The trial for India's soul


Two days back a 23-year old medical student and her friend saw a movie and got into a private bus around 10 pm in Delhi. Little did they know, that their evening would take such a turn for the horrific. Within minutes, the 6 males inside the bus started verbally and physically abusing the girl and her friend. The girl was snatched away, gang-raped and repeatedly beaten with an iron rod on her abdomen. They finally threw the semi-naked couple on the streets. While this crime was going on, the bus driver was calmly driving the bus around the streets of India's capital including crossing three police patrol points.

Is this the country I want to call home?

Gang-rape is not unusual in this country. Every once in a while, we come across men who turn into beasts and throw all regard for human life and decency to the wind for a few minutes of savage pleasure. But still such a brazen violation of every tenet of human dignity inside our own National Capital is a chilling reminder of the sickness that resides in the hearts of some Indian men.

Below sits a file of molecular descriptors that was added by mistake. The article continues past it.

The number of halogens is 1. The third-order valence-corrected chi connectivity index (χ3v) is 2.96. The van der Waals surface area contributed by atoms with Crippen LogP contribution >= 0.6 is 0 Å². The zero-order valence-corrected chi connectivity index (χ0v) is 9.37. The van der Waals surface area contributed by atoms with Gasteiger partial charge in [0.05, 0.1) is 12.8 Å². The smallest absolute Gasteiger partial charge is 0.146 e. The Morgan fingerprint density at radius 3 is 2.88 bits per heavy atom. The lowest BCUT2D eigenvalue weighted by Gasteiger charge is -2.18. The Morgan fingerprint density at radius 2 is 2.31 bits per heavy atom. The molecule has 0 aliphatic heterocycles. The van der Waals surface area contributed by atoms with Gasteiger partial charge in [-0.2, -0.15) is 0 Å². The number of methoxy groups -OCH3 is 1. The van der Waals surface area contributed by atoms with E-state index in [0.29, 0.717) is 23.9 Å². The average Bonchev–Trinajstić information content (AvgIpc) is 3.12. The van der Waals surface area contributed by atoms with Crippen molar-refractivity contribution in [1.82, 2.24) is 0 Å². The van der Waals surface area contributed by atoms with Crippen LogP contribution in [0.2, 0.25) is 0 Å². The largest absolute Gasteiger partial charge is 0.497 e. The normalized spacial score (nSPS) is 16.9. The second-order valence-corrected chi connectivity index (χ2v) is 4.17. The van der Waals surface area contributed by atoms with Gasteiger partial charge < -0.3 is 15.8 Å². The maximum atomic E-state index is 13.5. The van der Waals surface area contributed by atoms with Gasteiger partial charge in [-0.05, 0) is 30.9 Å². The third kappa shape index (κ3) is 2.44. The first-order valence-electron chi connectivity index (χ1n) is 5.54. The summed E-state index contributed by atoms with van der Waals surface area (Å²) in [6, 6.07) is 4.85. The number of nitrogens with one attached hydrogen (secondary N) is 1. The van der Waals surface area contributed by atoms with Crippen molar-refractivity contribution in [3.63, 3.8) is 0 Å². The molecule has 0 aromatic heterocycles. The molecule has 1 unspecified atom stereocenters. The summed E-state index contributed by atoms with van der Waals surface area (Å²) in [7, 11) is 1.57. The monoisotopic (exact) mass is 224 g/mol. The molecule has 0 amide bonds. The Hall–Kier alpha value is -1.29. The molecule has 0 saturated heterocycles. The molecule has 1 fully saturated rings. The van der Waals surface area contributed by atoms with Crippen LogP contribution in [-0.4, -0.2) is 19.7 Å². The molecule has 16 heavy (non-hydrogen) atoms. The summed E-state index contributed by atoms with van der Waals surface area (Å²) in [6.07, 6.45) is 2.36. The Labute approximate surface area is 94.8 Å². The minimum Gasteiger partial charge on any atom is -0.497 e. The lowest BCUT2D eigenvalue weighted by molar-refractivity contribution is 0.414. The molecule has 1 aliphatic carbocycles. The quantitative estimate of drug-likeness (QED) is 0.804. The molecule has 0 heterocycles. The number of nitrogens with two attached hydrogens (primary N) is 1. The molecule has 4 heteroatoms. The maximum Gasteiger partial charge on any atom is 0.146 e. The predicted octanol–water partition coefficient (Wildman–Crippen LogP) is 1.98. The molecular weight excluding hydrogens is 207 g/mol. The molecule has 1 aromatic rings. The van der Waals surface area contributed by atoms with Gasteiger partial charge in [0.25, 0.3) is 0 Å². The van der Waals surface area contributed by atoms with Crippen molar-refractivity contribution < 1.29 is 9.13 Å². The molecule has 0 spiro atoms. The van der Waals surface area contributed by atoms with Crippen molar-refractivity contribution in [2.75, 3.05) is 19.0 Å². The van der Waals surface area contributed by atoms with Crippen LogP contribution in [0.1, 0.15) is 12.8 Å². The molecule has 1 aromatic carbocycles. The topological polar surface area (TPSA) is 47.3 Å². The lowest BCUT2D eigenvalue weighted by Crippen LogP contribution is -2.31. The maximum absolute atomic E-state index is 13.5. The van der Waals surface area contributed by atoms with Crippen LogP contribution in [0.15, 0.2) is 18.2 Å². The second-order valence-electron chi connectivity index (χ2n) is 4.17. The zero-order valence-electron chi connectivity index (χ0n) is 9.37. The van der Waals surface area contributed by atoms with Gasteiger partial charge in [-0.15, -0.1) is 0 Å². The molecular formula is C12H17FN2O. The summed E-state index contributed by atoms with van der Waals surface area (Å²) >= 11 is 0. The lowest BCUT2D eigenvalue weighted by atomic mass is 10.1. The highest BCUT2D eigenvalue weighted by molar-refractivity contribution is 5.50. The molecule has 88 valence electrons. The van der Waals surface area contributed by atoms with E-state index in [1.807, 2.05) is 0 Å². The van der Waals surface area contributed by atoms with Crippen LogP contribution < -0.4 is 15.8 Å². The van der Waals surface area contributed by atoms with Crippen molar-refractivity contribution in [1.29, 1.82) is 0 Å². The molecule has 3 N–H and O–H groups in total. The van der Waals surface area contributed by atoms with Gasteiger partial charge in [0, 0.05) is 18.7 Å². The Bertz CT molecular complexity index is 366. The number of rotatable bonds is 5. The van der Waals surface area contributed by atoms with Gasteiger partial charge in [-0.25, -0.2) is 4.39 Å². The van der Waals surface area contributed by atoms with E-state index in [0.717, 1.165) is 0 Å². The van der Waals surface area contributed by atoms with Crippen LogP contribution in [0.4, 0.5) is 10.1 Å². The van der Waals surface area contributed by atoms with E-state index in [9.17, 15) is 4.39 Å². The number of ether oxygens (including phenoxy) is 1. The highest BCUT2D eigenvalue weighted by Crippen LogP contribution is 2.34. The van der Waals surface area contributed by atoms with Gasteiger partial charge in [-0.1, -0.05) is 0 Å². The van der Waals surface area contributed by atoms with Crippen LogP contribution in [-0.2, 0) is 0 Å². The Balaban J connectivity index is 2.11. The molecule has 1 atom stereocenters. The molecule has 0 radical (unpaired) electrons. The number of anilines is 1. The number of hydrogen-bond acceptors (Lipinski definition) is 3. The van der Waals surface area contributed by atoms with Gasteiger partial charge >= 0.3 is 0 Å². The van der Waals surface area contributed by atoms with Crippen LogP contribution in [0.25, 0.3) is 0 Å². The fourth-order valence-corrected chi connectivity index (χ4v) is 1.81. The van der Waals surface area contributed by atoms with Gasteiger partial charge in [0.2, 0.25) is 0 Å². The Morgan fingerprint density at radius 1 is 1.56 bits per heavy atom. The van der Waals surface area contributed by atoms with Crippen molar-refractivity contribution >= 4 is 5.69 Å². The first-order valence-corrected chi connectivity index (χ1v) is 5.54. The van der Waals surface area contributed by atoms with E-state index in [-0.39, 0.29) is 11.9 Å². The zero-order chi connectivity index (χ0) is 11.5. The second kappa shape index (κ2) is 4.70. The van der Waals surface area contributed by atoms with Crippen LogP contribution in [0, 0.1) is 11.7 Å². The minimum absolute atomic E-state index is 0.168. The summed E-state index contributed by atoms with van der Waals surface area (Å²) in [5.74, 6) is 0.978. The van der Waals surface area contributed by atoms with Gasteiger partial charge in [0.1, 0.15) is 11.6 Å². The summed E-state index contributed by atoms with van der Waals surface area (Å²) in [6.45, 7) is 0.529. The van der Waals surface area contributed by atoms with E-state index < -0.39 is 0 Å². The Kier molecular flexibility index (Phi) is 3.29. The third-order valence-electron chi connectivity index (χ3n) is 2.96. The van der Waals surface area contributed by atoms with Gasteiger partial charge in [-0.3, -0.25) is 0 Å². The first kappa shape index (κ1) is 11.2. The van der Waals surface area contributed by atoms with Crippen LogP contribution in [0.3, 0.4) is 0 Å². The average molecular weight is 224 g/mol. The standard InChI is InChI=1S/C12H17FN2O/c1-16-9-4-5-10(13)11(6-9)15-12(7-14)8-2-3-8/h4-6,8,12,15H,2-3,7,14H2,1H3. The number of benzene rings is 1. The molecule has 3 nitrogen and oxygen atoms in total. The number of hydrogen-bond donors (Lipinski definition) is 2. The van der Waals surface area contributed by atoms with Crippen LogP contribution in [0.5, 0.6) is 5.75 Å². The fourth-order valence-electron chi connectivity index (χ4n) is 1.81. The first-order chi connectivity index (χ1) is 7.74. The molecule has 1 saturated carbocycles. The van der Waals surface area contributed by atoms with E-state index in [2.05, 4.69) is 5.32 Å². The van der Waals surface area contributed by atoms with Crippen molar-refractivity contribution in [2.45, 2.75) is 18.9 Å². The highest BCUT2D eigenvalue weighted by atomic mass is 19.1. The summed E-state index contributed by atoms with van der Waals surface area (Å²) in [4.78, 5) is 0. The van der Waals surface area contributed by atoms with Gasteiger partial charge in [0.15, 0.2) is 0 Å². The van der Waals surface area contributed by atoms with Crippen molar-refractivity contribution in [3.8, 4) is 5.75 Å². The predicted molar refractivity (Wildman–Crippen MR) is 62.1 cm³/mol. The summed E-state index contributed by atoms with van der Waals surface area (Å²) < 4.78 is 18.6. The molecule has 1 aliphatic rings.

Hinduism, the major religion of this country, places women on a supreme pedestal. Even Vishnu is identified by the Vedas by the position of his consort within his heart. How can such degenerate, vile minds flourish within a country that cherishes her women? We have had women Prime Ministers, Presidents, Chief Ministers, Judges and Bureaucrats, why can't we make India safe for women even after all this?

The opposition is obviously gunning for the Delhi Government and for the lives of the perpetrators of this heinous crime. For a change, I whole-heartedly support it. The Delhi Government has miserably failed in protecting its women and has played a crucial role in the transitioning of our Capital into the Rape Capital of India.

Capital punishment for rape or gang-rape will no-doubt make many lawyers and human rights activists queasy. Leave alone 'rarest of the rare', such incidents are no longer even 'rare' in India. They will undoubtedly object to making scapegoats of just these criminals to teach a wider lesson. While there are valid concerns from either side, I believe that this incident should be taken in a wider perspective. This is not just about justice for this one girl. This is a trial for India's soul. How many more young girls must be devoured before we wake up? I consider rape to be a greater assault on the right to life than even murder.

Public humiliation of the perpetrators of this crime will undoubtedly appease many sections of the public, but that alone is not enough. Heads must roll in the establishment of the government and the police. Let each and every police constable on his rounds remember that he will not survive another rape within Delhi.